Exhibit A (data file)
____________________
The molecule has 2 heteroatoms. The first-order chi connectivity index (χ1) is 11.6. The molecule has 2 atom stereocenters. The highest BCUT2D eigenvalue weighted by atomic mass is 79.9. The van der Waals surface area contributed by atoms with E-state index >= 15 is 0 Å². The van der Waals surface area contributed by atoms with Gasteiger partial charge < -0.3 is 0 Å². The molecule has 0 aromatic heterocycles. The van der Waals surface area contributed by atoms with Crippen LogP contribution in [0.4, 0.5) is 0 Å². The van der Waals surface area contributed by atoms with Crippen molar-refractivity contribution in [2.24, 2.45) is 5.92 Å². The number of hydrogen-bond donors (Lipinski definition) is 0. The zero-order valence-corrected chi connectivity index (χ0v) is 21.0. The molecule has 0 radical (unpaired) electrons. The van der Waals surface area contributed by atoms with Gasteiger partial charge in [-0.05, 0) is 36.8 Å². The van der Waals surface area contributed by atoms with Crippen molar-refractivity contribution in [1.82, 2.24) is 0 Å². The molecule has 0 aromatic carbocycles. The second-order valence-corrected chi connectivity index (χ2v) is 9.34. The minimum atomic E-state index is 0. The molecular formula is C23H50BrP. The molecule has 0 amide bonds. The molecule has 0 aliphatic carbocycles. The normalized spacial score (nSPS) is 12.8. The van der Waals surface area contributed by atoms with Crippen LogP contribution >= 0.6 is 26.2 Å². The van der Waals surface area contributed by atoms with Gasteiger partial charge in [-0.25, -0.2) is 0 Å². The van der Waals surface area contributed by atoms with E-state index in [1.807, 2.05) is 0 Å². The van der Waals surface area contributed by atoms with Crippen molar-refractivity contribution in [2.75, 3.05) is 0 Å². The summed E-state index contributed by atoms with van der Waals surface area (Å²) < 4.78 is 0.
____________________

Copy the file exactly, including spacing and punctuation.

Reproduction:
The molecule has 2 heteroatoms. The first-order chi connectivity index (χ1) is 11.6. The molecule has 2 atom stereocenters. The highest BCUT2D eigenvalue weighted by atomic mass is 79.9. The van der Waals surface area contributed by atoms with E-state index >= 15 is 0 Å². The van der Waals surface area contributed by atoms with Gasteiger partial charge < -0.3 is 0 Å². The molecule has 0 aromatic heterocycles. The van der Waals surface area contributed by atoms with Crippen LogP contribution in [0.4, 0.5) is 0 Å². The van der Waals surface area contributed by atoms with Crippen molar-refractivity contribution in [2.24, 2.45) is 5.92 Å². The number of hydrogen-bond donors (Lipinski definition) is 0. The zero-order valence-corrected chi connectivity index (χ0v) is 21.0. The molecule has 0 radical (unpaired) electrons. The van der Waals surface area contributed by atoms with Gasteiger partial charge in [-0.05, 0) is 36.8 Å². The van der Waals surface area contributed by atoms with Crippen molar-refractivity contribution in [1.82, 2.24) is 0 Å². The molecule has 0 aromatic carbocycles. The second-order valence-corrected chi connectivity index (χ2v) is 9.34. The minimum atomic E-state index is 0. The molecular formula is C23H50BrP. The molecule has 0 amide bonds. The molecule has 0 aliphatic carbocycles. The normalized spacial score (nSPS) is 12.8. The van der Waals surface area contributed by atoms with Crippen LogP contribution >= 0.6 is 26.2 Å². The van der Waals surface area contributed by atoms with Gasteiger partial charge in [-0.25, -0.2) is 0 Å². The van der Waals surface area contributed by atoms with E-state index in [1.807, 2.05) is 0 Å². The van der Waals surface area contributed by atoms with Crippen molar-refractivity contribution in [2.75, 3.05) is 0 Å². The summed E-state index contributed by atoms with van der Waals surface area (Å²) < 4.78 is 0.